Tuesday, January 2

Mr Trump, Iran is not Selma, Alabama circa 1960s

(For readers who don't know the significance of Selma for the American civil rights movement, here's some background.)  

Dear President Trump -- I don't like being the bearer of bad news, but just because young people in foreign countries are marching in the streets, waving signs, and shouting 'We shall overcome,' this does not not necessarily mean they are protesting for causes dear to American hearts -- liberty, justice for all, civil rights, etc.  The protests can mean quite the opposite. Take, for example, the mass street protests that began December 28 in Iran:
However, it may actually turn out that the protests are driven by Iran’s hardliners and Islamic conservatives, who are challenging the presidency of Rouhani, who is considered a “moderate”politician in the Islamic Republic.
The Iranian city of Mashhad is one of the places where the protests initially started.  [Ahmed Al-Burai, a lecturer at Aydin University in Istanbul] explained that it is actually a “stronghold of Rouhani’s major competitor” at the last presidential elections, Ebrahim Raisi. 
Raisi is the son-in-law of the Mashhad Friday prayer leader and Grand Imam of Imam Reza shrine, Ahmad Alamolhoda.
The politician also enjoys the support of the Iranian conservative circles. He advocates gender segregation and even sees sanctions imposed against Iran as a sort of opportunity. Notably, fighting corruption and creating jobs were his major election promises during the last presidential campaign.
In the meantime, the US seems to pay no attention to the real situation on the ground. On Monday, US Vice President Mike Pence promised full support to the Iranian protesters by saying, “We must not and we will not let them down.”
The quotes are from RT's Jan 1 report "Trump's support will not be welcomed by Iranian protesters", which begins by pointing out the obvious, which is that many Iranians -- including many of the protesters -- positively hate the United States. In fact, so widespread is the hatred that Rouhani was probably not talking through his turban when he claimed that "foreign provocations" are a factor in the protests -- although he admitted what is also obvious, which is that "domestic problems" are also in play in the protests.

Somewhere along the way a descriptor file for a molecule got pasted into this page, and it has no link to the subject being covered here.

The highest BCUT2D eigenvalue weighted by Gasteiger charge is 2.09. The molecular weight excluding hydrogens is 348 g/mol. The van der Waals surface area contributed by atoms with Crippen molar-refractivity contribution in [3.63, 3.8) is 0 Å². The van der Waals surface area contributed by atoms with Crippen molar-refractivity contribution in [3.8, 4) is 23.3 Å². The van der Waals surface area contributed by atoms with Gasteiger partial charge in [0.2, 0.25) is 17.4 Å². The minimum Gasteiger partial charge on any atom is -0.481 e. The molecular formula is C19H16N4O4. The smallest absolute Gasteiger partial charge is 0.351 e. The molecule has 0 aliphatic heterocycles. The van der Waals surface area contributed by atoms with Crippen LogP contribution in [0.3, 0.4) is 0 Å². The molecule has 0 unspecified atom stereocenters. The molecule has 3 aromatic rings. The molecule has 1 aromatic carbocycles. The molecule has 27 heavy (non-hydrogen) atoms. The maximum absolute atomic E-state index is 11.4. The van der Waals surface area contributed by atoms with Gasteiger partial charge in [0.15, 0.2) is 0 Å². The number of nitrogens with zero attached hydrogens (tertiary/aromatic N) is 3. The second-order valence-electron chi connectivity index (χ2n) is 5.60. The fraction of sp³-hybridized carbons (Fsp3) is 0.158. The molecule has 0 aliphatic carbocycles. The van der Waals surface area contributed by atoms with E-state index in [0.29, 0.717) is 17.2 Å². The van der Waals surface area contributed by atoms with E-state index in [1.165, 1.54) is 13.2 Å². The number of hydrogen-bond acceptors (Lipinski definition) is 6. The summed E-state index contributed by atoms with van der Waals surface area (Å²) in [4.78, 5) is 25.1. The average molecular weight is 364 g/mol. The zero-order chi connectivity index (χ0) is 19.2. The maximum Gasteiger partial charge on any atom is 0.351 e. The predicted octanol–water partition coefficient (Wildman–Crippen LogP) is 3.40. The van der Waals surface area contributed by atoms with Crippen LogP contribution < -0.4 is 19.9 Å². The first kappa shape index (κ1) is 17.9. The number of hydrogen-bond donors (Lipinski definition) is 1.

(Ali Shamkhani, deputy head of Iran's Supreme National Security Council, went even further by fingering the Usual Suspects -- U.S., U.K, and Al Saud -- as instigators of the Iranian protests, and pointed out:
“Based on our analysis, almost 27 percent of the new [social media] hashtags directed against Iran have been generated by the Saudi government” ...
Now it would be exaggeration to say that American intelligence agencies and think tanks couldn't correctly analyze the doings in so much as a foreign chicken coop. There are some very knowledgeable American and foreigners working for the U.S. government who are skilled analysts of foreign affairs. 

The caveat is that their hard work is often ignored by factions in Congress and the American Administration, which are usually so busy squabbling about each others' agendas that finally no one can untangle what is actually happening in the situations under analysis. 

Upshot: The U.S. wades blindfolded into situations in the Middle East and elsewhere in the world, making a mess that it then tries to 'fix,' which makes a bigger mess.

I emphasize that in the Middle East the U.S. generally doesn't wade in alone; it's works in tandem with NATO members, notably U.K. and/or France, and allies in the Arab oil countries, and with Israel sometimes bringing up the rear but more often complaining that nobody is listening to their advice.

The most annoying part for Americans, at least those Americans who have some idea of what is actually going on, is that despite the group effort, it's invariably the United States that is left holding the bag when the messes turn into crises.

Some will argue that U.S. defense policymakers are very clear about what is really going on in Iran but that even if the political hand behind the current protests is Iranian Islamic hardliners, the optics of the protests fit well with American propaganda against Tehran's regime.

I'd reply to such people by asking what century they believe this is.

The weaponization of street protests by foreign powers is so well known in this era -- recently one American analyst sarcastically referred to the tactic as "renta rallies" -- that the smart move for an American administration is to completely distance itself from even a hint of involvement in foreign protest rallies.  

But that would mean getting a handle on factions in Congress which are infamously known as instigators of phony democracy revolutions to install U.S. puppets in power. In the Herculean task I would wish President Trump, and any American president, the very best of luck and a tripled security detail.


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